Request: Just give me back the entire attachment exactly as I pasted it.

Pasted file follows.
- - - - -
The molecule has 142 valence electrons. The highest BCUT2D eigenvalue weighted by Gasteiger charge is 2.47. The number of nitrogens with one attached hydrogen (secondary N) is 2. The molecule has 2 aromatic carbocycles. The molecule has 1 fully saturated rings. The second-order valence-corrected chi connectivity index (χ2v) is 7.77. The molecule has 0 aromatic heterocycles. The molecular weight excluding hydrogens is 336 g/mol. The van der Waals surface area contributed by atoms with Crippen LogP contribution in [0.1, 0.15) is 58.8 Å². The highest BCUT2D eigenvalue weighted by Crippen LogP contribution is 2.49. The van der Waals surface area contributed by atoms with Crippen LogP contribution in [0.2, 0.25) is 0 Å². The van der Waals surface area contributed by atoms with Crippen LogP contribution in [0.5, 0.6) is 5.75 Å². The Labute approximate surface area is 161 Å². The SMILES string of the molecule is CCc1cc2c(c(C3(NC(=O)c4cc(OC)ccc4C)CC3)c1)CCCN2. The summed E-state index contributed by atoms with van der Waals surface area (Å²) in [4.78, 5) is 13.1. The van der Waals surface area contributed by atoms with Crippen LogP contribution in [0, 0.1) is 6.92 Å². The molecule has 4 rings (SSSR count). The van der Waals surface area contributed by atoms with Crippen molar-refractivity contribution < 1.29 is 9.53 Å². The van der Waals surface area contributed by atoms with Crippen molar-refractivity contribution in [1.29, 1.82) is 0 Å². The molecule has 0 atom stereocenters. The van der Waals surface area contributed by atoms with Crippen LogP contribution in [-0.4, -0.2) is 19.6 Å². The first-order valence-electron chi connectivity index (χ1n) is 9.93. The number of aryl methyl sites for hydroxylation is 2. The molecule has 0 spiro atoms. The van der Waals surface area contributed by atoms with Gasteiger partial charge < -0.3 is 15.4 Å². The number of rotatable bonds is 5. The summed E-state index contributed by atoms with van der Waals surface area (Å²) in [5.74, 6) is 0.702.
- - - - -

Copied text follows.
The molecule has 142 valence electrons. The highest BCUT2D eigenvalue weighted by Gasteiger charge is 2.47. The number of nitrogens with one attached hydrogen (secondary N) is 2. The molecule has 2 aromatic carbocycles. The molecule has 1 fully saturated rings. The second-order valence-corrected chi connectivity index (χ2v) is 7.77. The molecule has 0 aromatic heterocycles. The molecular weight excluding hydrogens is 336 g/mol. The van der Waals surface area contributed by atoms with Crippen LogP contribution in [0.1, 0.15) is 58.8 Å². The highest BCUT2D eigenvalue weighted by Crippen LogP contribution is 2.49. The van der Waals surface area contributed by atoms with Crippen LogP contribution in [0.2, 0.25) is 0 Å². The van der Waals surface area contributed by atoms with Crippen LogP contribution in [0.5, 0.6) is 5.75 Å². The Labute approximate surface area is 161 Å². The SMILES string of the molecule is CCc1cc2c(c(C3(NC(=O)c4cc(OC)ccc4C)CC3)c1)CCCN2. The summed E-state index contributed by atoms with van der Waals surface area (Å²) in [4.78, 5) is 13.1. The van der Waals surface area contributed by atoms with Crippen LogP contribution in [0, 0.1) is 6.92 Å². The molecule has 4 rings (SSSR count). The van der Waals surface area contributed by atoms with Crippen molar-refractivity contribution < 1.29 is 9.53 Å². The van der Waals surface area contributed by atoms with Crippen molar-refractivity contribution in [1.29, 1.82) is 0 Å². The molecule has 0 atom stereocenters. The van der Waals surface area contributed by atoms with Crippen LogP contribution in [-0.4, -0.2) is 19.6 Å². The first-order valence-electron chi connectivity index (χ1n) is 9.93. The number of aryl methyl sites for hydroxylation is 2. The molecule has 0 spiro atoms. The van der Waals surface area contributed by atoms with Gasteiger partial charge < -0.3 is 15.4 Å². The number of rotatable bonds is 5. The summed E-state index contributed by atoms with van der Waals surface area (Å²) in [5.74, 6) is 0.702.